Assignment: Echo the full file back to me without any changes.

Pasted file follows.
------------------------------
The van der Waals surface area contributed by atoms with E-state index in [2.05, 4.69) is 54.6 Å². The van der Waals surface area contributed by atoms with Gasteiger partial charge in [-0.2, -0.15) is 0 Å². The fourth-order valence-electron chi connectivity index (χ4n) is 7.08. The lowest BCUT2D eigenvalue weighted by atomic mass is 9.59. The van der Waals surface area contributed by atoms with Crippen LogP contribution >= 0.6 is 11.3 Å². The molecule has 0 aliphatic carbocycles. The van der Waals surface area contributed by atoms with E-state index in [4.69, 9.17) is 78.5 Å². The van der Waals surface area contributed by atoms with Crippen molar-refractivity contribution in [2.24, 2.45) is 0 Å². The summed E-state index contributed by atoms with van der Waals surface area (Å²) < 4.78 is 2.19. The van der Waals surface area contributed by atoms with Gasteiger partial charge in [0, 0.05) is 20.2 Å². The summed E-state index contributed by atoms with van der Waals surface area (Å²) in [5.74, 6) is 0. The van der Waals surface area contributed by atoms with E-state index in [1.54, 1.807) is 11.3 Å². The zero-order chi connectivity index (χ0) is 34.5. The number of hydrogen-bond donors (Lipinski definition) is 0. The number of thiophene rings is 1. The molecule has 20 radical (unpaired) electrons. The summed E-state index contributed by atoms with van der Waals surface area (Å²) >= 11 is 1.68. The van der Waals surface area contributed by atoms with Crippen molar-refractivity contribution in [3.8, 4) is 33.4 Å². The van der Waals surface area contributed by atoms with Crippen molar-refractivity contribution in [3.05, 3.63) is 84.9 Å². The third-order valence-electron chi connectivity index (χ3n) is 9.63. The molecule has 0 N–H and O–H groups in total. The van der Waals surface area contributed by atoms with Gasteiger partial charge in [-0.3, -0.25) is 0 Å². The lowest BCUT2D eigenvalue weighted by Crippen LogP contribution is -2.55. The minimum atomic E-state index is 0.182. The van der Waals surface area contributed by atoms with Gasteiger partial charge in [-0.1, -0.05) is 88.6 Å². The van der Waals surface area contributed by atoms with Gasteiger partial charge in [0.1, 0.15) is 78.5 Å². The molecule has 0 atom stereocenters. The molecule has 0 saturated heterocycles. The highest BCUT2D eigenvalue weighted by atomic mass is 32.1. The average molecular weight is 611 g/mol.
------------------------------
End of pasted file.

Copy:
The van der Waals surface area contributed by atoms with E-state index in [2.05, 4.69) is 54.6 Å². The van der Waals surface area contributed by atoms with Gasteiger partial charge in [-0.2, -0.15) is 0 Å². The fourth-order valence-electron chi connectivity index (χ4n) is 7.08. The lowest BCUT2D eigenvalue weighted by atomic mass is 9.59. The van der Waals surface area contributed by atoms with Crippen LogP contribution >= 0.6 is 11.3 Å². The molecule has 0 aliphatic carbocycles. The van der Waals surface area contributed by atoms with E-state index in [4.69, 9.17) is 78.5 Å². The van der Waals surface area contributed by atoms with Crippen molar-refractivity contribution in [2.24, 2.45) is 0 Å². The summed E-state index contributed by atoms with van der Waals surface area (Å²) < 4.78 is 2.19. The van der Waals surface area contributed by atoms with Gasteiger partial charge in [0, 0.05) is 20.2 Å². The summed E-state index contributed by atoms with van der Waals surface area (Å²) in [5.74, 6) is 0. The van der Waals surface area contributed by atoms with E-state index in [1.54, 1.807) is 11.3 Å². The zero-order chi connectivity index (χ0) is 34.5. The number of hydrogen-bond donors (Lipinski definition) is 0. The number of thiophene rings is 1. The molecule has 20 radical (unpaired) electrons. The summed E-state index contributed by atoms with van der Waals surface area (Å²) >= 11 is 1.68. The van der Waals surface area contributed by atoms with Crippen molar-refractivity contribution in [3.8, 4) is 33.4 Å². The van der Waals surface area contributed by atoms with Crippen molar-refractivity contribution in [3.05, 3.63) is 84.9 Å². The third-order valence-electron chi connectivity index (χ3n) is 9.63. The molecule has 0 N–H and O–H groups in total. The van der Waals surface area contributed by atoms with Gasteiger partial charge in [-0.3, -0.25) is 0 Å². The lowest BCUT2D eigenvalue weighted by Crippen LogP contribution is -2.55. The minimum atomic E-state index is 0.182. The van der Waals surface area contributed by atoms with Gasteiger partial charge in [-0.1, -0.05) is 88.6 Å². The van der Waals surface area contributed by atoms with Gasteiger partial charge in [0.1, 0.15) is 78.5 Å². The molecule has 0 atom stereocenters. The molecule has 0 saturated heterocycles. The highest BCUT2D eigenvalue weighted by atomic mass is 32.1. The average molecular weight is 611 g/mol.